My aunt and uncle came through Atlanta a couple of weeks ago on their trek to escape the horrid winter the north has experienced this year. It was their first time visiting the house we bought a year and a half ago.
And as I was taking them on the obligatory house tour, I realized something.
I don’t feel a super-strong sense of ownership of my home. At least not like I did with my old house. With my first property, there was not a wall I didn’t paint, a floor I didn’t redo or a room that wasn’t meticulously planned and executed. I was proud of that house, not because it was so great, but because my then-husband and I created it through endless hours of sweat and tears, late-night marathons of Love Line alternating with the soundtrack from Jesus Christ Superstar and countless creative work-arounds to create our vision on the cheap. We made that house.
I love my home now. Unlike the last one, this one didn’t require endless hours (and dollars!) to make it what we wanted. In most ways, it was move in ready. All we have really personalized at this point is the basement theater and, to a much lesser extent, the yard. Which has been awesome (especially because it gives us time to live, not just renovate). Yet it also changes how I feel about the house. It’s mine, but it’s not born of me. I live here, but I didn’t have to give it life.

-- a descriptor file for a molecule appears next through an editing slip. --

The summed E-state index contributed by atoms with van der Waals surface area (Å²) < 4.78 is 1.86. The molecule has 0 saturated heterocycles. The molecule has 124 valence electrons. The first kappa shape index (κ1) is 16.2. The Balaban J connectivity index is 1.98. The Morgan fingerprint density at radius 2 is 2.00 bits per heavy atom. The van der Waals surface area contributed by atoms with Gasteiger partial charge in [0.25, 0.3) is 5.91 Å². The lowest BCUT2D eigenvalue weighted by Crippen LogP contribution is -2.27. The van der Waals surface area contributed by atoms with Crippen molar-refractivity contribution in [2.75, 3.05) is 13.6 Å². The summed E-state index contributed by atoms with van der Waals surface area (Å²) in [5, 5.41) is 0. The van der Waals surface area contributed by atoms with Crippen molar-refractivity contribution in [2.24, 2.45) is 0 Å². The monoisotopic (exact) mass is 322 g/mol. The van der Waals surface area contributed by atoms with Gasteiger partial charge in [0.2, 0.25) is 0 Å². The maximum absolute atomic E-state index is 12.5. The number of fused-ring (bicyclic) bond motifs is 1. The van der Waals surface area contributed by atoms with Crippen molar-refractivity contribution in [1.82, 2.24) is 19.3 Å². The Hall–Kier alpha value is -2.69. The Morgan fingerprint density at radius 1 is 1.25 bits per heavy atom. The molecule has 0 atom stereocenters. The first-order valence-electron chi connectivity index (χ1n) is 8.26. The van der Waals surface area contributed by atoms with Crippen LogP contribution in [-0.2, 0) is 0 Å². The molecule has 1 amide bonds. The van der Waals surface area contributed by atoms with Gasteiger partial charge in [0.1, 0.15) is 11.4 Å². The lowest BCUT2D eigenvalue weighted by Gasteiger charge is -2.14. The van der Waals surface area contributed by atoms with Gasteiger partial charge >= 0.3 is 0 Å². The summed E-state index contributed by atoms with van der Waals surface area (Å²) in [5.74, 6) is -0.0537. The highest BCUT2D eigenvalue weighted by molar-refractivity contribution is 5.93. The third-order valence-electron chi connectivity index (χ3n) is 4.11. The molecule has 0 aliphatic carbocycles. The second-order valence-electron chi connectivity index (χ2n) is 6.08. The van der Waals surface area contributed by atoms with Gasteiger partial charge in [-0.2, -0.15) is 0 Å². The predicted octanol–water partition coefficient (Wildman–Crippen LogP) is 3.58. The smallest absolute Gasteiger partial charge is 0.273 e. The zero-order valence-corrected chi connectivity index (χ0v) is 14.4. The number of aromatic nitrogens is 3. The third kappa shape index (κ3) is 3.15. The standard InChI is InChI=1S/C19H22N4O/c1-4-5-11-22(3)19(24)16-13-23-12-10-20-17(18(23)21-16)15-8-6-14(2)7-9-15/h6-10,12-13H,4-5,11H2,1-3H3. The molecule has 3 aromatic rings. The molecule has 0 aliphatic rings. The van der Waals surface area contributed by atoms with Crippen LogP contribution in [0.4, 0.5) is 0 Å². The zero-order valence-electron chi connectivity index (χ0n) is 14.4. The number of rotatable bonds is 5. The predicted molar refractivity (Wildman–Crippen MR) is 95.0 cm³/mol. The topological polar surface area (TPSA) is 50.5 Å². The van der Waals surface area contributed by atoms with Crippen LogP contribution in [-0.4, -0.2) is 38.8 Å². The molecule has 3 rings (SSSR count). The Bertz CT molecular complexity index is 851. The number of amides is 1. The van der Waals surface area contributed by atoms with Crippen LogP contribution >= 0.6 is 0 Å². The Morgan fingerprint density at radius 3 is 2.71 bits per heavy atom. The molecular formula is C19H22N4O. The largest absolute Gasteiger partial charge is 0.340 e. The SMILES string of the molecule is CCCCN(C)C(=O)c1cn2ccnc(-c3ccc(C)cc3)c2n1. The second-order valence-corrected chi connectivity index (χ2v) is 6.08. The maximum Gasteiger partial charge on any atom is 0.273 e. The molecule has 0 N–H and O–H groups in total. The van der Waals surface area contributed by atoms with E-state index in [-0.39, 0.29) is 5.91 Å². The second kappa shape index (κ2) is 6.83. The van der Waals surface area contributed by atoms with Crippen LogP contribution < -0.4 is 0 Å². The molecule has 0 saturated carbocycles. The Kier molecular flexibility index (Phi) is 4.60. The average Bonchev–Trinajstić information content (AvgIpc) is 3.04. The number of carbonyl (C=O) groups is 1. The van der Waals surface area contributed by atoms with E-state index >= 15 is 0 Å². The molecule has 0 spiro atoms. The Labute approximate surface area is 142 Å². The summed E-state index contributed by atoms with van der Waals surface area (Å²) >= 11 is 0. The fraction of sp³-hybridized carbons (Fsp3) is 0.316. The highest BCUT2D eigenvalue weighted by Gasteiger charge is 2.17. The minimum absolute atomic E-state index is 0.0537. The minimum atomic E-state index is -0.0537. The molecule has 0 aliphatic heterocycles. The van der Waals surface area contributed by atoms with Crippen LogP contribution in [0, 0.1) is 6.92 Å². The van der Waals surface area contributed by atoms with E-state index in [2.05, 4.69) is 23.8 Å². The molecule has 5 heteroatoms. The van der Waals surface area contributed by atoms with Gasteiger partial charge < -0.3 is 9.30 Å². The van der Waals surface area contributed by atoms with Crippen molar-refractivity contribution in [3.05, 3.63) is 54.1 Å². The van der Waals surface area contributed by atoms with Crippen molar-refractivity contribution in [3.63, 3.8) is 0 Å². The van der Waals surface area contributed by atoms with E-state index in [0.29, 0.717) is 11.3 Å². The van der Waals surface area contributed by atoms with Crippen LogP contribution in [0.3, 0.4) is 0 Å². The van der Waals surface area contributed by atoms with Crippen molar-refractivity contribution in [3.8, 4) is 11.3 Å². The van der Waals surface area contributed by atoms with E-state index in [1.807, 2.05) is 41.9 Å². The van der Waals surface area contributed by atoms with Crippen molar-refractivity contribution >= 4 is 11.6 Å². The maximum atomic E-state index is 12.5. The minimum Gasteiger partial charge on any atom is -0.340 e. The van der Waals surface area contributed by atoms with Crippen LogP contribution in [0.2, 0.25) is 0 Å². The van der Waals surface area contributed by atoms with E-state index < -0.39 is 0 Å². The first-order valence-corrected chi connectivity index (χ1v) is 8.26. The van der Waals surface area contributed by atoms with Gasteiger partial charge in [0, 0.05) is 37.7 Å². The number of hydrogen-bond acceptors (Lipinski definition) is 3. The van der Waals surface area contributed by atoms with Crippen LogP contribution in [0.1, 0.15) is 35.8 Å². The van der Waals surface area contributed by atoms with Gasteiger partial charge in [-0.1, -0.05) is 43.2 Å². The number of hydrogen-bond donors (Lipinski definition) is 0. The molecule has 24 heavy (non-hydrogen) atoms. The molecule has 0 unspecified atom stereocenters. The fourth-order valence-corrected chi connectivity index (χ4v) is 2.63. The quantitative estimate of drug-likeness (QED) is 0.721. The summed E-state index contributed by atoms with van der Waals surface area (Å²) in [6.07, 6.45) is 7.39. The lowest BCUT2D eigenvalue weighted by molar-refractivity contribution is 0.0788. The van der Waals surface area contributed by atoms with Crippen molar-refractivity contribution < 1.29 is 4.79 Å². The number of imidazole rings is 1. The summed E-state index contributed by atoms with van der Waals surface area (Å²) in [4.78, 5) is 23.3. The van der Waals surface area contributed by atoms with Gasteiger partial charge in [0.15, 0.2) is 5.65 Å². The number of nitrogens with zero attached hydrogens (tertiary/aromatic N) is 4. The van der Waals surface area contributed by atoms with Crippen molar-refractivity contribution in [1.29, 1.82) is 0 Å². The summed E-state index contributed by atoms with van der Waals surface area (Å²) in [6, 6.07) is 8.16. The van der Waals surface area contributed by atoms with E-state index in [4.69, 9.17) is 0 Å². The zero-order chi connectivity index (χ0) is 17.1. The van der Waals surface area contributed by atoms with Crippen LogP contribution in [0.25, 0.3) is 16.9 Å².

Economists have dubbed the impact of sweat equity on emotions the “Ikea effect” after the attachment people can feel to their inexpensive mass-produced furniture after they have contributed their effort in the turns of a few cam nuts and the insertion of countless wooden dowels.
It’s why people often have an inflated sense of value of a home they have renovated or believe that others will hold their creations in high regard. It is even part of what makes every parent believe their child is special.
When we build it, we appreciate it.
All of these thoughts tumbled through my mind as I led them through the rooms. Honestly, it was starting to make me feel like we needed to fast-track some of the non-essential projects we have planned for the future.
And then I realized the impact the Ikea effect has on my marriage.
Unlike my first marriage, this one was born of intention and effort on both of our parts. We have removed the rotten pieces of our pasts, sanded smooth the rough edges and built upon the reinforced foundation.
And when we build it, we cherish it.
I may not have much sweat equity in my house yet (although this gardening season will change that. literally.), but I have plenty of sweat equity in my marriage. A trade-off I am more than okay with.
Where do you see the Ikea effect in your life?